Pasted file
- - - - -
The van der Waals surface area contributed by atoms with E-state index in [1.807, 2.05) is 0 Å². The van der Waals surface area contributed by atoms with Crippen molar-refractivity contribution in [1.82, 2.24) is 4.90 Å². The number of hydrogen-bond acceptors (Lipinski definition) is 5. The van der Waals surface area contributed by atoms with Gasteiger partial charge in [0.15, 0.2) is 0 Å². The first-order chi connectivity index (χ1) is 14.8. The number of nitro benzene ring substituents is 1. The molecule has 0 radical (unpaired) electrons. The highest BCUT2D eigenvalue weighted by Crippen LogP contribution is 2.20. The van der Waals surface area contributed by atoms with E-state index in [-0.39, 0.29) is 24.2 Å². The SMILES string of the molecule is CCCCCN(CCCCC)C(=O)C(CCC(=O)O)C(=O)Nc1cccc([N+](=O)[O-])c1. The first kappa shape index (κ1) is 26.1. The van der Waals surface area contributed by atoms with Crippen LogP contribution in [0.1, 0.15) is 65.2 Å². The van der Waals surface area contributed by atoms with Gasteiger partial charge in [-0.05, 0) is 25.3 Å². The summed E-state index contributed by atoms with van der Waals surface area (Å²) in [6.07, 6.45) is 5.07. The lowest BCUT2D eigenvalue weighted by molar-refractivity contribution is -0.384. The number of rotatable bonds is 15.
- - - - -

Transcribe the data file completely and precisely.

The van der Waals surface area contributed by atoms with E-state index in [1.807, 2.05) is 0 Å². The van der Waals surface area contributed by atoms with Crippen molar-refractivity contribution in [1.82, 2.24) is 4.90 Å². The number of hydrogen-bond acceptors (Lipinski definition) is 5. The van der Waals surface area contributed by atoms with Gasteiger partial charge in [0.15, 0.2) is 0 Å². The first-order chi connectivity index (χ1) is 14.8. The number of nitro benzene ring substituents is 1. The molecule has 0 radical (unpaired) electrons. The highest BCUT2D eigenvalue weighted by Crippen LogP contribution is 2.20. The van der Waals surface area contributed by atoms with E-state index in [-0.39, 0.29) is 24.2 Å². The SMILES string of the molecule is CCCCCN(CCCCC)C(=O)C(CCC(=O)O)C(=O)Nc1cccc([N+](=O)[O-])c1. The first kappa shape index (κ1) is 26.1. The van der Waals surface area contributed by atoms with Crippen LogP contribution in [0.1, 0.15) is 65.2 Å². The van der Waals surface area contributed by atoms with Gasteiger partial charge in [-0.05, 0) is 25.3 Å². The summed E-state index contributed by atoms with van der Waals surface area (Å²) in [6.07, 6.45) is 5.07. The lowest BCUT2D eigenvalue weighted by molar-refractivity contribution is -0.384. The number of rotatable bonds is 15.